The storage of flammable materials are common at most work sites, either in liquid, gas or solid forms. See below for examples of each form of flammable material.
Liquids – A flammable liquid, defined by the NFPA, “is a liquid whose flash point does not exceed 100°F, when tested by closed-cup test methods…”. Examples of flammable liquid materials include gasoline, solvents, pentane, acetone, benzene, diethyl ether, ethanol and cyclohexane.
Read our article on the Storage of Flammable Liquids to learn more about hazard classifications for flammables and combustibles.
Gases – Examples of flammable gases include natural gas, compressed gas, butane, methane, carbon monoxide, and aerosols. There are two categories of flammable gases including category 1 and category 2. Category 1 includes gases that have a lower explosive limit of 13 percent or less by volume in air, or contain a flammable range of at least 12 percent. All other flammable gases fall under category 2.
Solids – Flammable solid materials include pyrophoric metals, solid wastes that have been soaked with flammable liquids and other materials including gunpowder and coal.
Storage of Flammable Materials
Flammable material storage should be fully contained in a compliant flammable storage building or cabinet, depending on the volume of materials being stored. To ensure safe storage of flammable materials, have Material Safety Data Sheets (MSDS) on hand for each type of chemical. Avoid storing hazardous materials near entry or exit ways. Flammable and non-flammable materials should be stored away from direct sunlight and ignition sources including heat and electrical equipment.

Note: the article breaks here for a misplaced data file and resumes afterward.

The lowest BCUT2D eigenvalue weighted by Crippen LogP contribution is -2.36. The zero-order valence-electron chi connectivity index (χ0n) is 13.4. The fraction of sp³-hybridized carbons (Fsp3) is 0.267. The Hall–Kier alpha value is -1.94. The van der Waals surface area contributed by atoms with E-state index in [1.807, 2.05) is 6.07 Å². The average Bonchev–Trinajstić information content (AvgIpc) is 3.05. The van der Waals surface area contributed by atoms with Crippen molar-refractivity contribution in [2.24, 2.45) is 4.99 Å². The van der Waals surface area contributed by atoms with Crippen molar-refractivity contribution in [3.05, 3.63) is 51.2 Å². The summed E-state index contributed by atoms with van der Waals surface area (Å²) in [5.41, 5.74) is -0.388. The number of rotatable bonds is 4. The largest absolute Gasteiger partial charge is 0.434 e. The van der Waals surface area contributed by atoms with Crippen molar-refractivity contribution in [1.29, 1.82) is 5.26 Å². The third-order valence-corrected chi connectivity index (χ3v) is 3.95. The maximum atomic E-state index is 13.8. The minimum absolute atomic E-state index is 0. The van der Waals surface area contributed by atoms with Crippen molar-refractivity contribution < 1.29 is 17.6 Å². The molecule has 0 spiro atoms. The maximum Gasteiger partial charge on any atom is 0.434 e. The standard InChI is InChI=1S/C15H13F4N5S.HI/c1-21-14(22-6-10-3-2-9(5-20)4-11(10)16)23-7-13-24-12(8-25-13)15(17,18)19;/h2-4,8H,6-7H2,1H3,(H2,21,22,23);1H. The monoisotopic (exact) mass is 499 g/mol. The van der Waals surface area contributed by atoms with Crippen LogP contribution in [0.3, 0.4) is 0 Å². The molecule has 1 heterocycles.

Before transferring flammable materials inspect each container for rust, dents or other signs of physical damage. Ensure each container is grounded with grounding wires to eliminate any electrostatic discharge that may occur during the transfer process. After grounding connections are made, touch the ground to discharge yourself prior to handling each container.
Storage of Flammable Materials & Safe Work Procedures
Flammable materials pose great threats to workers and work environments, therefore safe work procedures must be implemented for handling, transporting or storing flammable materials. Workplace procedures should specify:
- Fire protection
- Personal protective quipment
- Mechanical ventilation operation
- Spill clean up maintenance (Emergency Response Plan)
- Incompatible material storage
- Non-sparking and non-reactive tools
- Transporting hazardous materials
- Signage and hazard classifications
Contact US Chemical Storage online or call 888-294-2729 to find out more about flammable storage buildings and how to safely store flammable and combustible materials.